The settlement means McDougal is no longer bound by the contract with AMI, the parent company of the National Enquirer, which bought - but never published - her story for $150,000 in the months before the 2016 presidential election.
The settlement ends one of two legal battles involving women who say they were paid to stay silent about accounts that would have embarrassed Trump in the final stretch of the campaign. Adult-film star Stormy Daniels is suing to break a confidentiality agreement about her own alleged affair with Trump. Daniels was paid $130,000 by Trump attorney Michael Cohen.
The tabloid company is entitled to 10 per cent of any profit McDougal makes from reselling the rights to her story within the next year, up to a maximum of $75,000, according to a copy of the settlement terms.
In addition, AMI has the right to publish five health and fitness columns under McDougal's byline and to feature her on the cover of Men's Journal. Cameron Stracher, general counsel for AMI, said the company intends for McDougal to appear on the September 2018 issue of the magazine.
Under the terms of the deal, McDougal and AMI must each pay their own attorneys' fees.
Both sides called the deal a victory.
"From our perspective, it's a complete win," Stracher said. "We got out of a lawsuit without paying a dime, she got out of a lawsuit without paying a dime, and everyone's happy and gets to go on their way."
In a statement, McDougal said she was "relieved to be able to tell the truth about my story when asked."
"My goal from the beginning was to restore my rights and not to achieve any financial gain, and this settlement does exactly that," she said.
McDougal alleged in her lawsuit that AMI bought her story in August 2016 not to publish it but to bury it - an outcome she said she welcomed at the time because she did not want her story made public.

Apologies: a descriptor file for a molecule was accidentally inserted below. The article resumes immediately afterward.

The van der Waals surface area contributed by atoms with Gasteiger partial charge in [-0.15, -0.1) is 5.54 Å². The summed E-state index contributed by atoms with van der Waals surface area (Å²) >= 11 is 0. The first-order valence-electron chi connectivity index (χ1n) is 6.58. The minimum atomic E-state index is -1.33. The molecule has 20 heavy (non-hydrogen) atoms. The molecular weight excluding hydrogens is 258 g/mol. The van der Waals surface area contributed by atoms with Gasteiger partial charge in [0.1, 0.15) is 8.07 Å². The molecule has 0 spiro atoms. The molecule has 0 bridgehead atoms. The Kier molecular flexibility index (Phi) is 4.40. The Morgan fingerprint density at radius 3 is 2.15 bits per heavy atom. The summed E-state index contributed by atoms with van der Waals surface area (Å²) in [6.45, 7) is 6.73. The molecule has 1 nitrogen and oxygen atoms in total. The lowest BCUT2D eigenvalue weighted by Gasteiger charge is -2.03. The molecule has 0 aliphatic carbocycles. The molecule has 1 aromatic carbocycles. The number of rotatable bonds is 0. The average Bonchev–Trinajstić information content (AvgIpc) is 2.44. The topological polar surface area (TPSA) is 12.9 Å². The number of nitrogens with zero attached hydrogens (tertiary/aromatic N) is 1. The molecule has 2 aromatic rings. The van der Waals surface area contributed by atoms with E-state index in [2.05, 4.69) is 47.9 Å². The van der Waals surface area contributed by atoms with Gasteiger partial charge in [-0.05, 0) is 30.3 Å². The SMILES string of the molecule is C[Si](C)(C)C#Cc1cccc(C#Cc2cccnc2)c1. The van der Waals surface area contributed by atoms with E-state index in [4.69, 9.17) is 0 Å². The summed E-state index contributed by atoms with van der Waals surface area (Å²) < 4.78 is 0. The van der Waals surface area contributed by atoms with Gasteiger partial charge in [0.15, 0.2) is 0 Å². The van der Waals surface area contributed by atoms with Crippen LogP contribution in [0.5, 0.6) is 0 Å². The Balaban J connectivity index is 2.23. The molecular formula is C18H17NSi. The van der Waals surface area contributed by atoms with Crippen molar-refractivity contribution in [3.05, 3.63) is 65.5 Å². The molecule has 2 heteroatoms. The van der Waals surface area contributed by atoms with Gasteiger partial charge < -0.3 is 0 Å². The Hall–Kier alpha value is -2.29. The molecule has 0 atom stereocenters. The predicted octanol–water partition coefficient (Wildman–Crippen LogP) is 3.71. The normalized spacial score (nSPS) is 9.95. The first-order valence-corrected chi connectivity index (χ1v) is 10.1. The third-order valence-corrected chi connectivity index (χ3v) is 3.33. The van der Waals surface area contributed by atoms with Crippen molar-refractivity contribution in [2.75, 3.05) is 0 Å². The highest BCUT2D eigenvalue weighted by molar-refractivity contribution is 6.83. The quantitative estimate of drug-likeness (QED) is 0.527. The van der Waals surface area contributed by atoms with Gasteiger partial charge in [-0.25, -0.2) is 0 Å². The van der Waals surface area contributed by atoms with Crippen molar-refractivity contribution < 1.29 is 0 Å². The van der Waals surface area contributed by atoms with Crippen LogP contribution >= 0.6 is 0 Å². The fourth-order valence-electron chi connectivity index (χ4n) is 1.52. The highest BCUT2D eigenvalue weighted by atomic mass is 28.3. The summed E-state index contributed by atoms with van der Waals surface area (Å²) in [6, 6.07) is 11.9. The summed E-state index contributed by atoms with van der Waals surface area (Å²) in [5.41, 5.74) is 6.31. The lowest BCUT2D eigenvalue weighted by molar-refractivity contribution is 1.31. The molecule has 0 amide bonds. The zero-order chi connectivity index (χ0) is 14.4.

But she said her perspective changed after new details emerged about the deal in the news media, particularly communication between the lawyer who negotiated the contract on her behalf, Keith Davidson, and Cohen, who had no formal role in the deal, as well as between AMI - which is led by David Pecker, a friend of Trump's - and Cohen.
Her lawsuit named neither Davidson and Cohen as defendants but alleged they colluded to reach a deal that would bury McDougal's allegations.
AMI had asked the court to dismiss McDougal's complaint, arguing that the deal was protected under the First Amendment.
McDougal's settlement with AMI says that while she releases all claims against the tabloid company, she does not release any claims that she "has or may have" against Cohen and Davidson.
Davidson has said he fulfilled his obligations as an attorney and "zealously advocated" to accomplish McDougal's goals at the time. Cohen's attorney, Brent Blakely, did not immediately return a call seeking comment Wednesday.
AMI and Trump still face complaints the government watchdog group Common Cause filed with the Federal Election Commission and the Justice Department, alleging that the agreement with McDougal amounted to an illegal in-kind campaign contribution to Trump.
(Except for the headline, this story has not been edited by NDTV staff and is published from a syndicated feed.)
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